I was down at a meeting where I asked some questions. After the session, she wanted to chat with me.
“You are so eloquent!” she said. “You really speak well.”
We chatted for a while. I found out she is a woman born female from Oklahoma, who landed in this area and moved into an old church. She sells cosmetics and wants to help.
“Great,” I said. “Lets have lunch.”
“When?” she asked. We agreed on Tuesday at noon, and she wrote it in her diary. I left her with a card that had my email address and the location of this blog. I sent her an e-mail to confirm.
Tuesday, I drove to her place. I knocked and I called the cell phone number she gave me. No answer.
Well, at noon there was the Laurel Masse concert I wrote about here. I went to that instead.
I came back after the concert, more knocking, another phone call. No answer.
Later that week as I was driving near her, I called in case she was in and available, as she had said that she encouraged drop-ins. No answer, no call backs.
About a week later, I went to another meeting and she was there, dressed in a skirtsuit with a man’s tie. She was very apologetic.
“This year they changed the start date on my diary from Sunday to Monday and I wrote it on the wrong day!
“I would have called, but I deleted all your messages because I forget if the delete key is three or seven.
“I never got the e-mail you sent, there must be something wrong with my e-mail.
“I lost the card with your contact info on it.
“I’m so sorry, so sorry — you deserve a big gift certificate for this.”
I smiled, didn’t complain. If this was meant to happen, it would happen. If not, well, so be it.
I spoke with the circle that night. She continued to be moved by me. “You should be on the radio!” and “Wow, how do you know that?” when I made some measurements of where she was.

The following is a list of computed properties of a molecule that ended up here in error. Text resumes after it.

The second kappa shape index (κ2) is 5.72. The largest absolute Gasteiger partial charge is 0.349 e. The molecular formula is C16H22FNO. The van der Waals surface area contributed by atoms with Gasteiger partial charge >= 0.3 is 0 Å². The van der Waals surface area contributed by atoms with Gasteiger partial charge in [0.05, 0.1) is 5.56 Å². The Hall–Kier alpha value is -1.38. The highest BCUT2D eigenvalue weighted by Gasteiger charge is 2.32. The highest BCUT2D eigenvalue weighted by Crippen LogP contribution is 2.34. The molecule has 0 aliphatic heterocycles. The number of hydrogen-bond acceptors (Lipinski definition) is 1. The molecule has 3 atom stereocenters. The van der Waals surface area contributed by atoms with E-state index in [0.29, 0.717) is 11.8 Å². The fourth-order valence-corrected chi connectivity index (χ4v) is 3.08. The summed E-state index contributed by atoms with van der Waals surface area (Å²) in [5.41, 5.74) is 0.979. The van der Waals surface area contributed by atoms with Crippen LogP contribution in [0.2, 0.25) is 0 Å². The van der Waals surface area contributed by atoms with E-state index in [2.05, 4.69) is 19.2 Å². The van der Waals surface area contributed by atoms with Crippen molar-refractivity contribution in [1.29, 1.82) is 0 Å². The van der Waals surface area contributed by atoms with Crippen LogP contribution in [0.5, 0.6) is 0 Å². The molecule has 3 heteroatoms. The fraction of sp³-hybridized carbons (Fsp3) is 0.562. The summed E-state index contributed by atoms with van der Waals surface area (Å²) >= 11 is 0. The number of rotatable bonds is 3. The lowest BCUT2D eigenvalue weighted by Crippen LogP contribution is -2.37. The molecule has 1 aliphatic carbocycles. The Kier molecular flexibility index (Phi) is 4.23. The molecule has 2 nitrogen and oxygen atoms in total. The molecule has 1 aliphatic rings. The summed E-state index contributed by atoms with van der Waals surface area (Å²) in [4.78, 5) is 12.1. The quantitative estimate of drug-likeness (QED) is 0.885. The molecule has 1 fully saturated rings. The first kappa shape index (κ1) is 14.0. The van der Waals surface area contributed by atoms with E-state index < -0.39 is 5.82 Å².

I gave her my phone number as I left. “You won’t call,” I said.
“Oh yes, oh yes, I will!” she said she tucked the slip into the garter of her hold-up black thigh-high stocking.
It’s been a week and she hasn’t called.
She really does find me compelling, I believe that.
But she also finds me scary. I believe that too. She’s smart as a whip and in her early thirties. Right now, she has the looks and the energy to take control of any situation, to show the face she wants to the world.
But behind that face, she knows that she isn’t all that normal. “I was at a table of sales reps, and these six women had all found their partner online. I went to the site and filled out the compatibility profile, and it said that they didn’t have anyone who matched with me. No one in the whole country!”
Yeah. There is a reason you are drawn to gender events and it’s not just because you want to help the poor men.
And I’m compelling, fascinating & attractive because I am so illuminating.
It’s just that, well, you aren’t really sure you want to be seen that clearly.
eHarmony.com has commercials selling the idea that once you find your soul mate it will be great because they will see and value you for who you really are. It’s such a compelling idea that we all want to be seen clearly and loved for the contents of our heart, not just our our actions, what we can do for others.
But once you get this far post-therapy, people often assume you can see into the dark corners of theuir heart, the ones where they themselves fear to go. I know that someone sharp and manipulative usually has some kind of pain behind there. Often it is the pain of the shaman, getting swept into the emotional worlds of others and feeling it very, very strongly.
She sees me, I see her, and while she wants to reach out to me, something stops her.
That’s OK. It has to be. If we could have one thing that would make us all happy it would be if people healed when we wanted them to, rather than on their own schedule, and that includes if we could heal on our own schedule. But instead, we walk with pain and fear, not being able to do the perfect thing for ourselves and others, just being able to do what we can do.
People heal on their own time, and they aren’t ready until they are ready. And even if you manipulate them into doing what you want, the healing still has to come.
It’s nice to be hot in this gal’s eyes. It shits to be scary in this gal’s eyes.
What makes you exceptional must also inevitably also make you lonely, as Lorraine Hansbury said.
(yeah, Jeffery Roberson, Varla Jean Merman’s “other half,” called me “scary bright.”)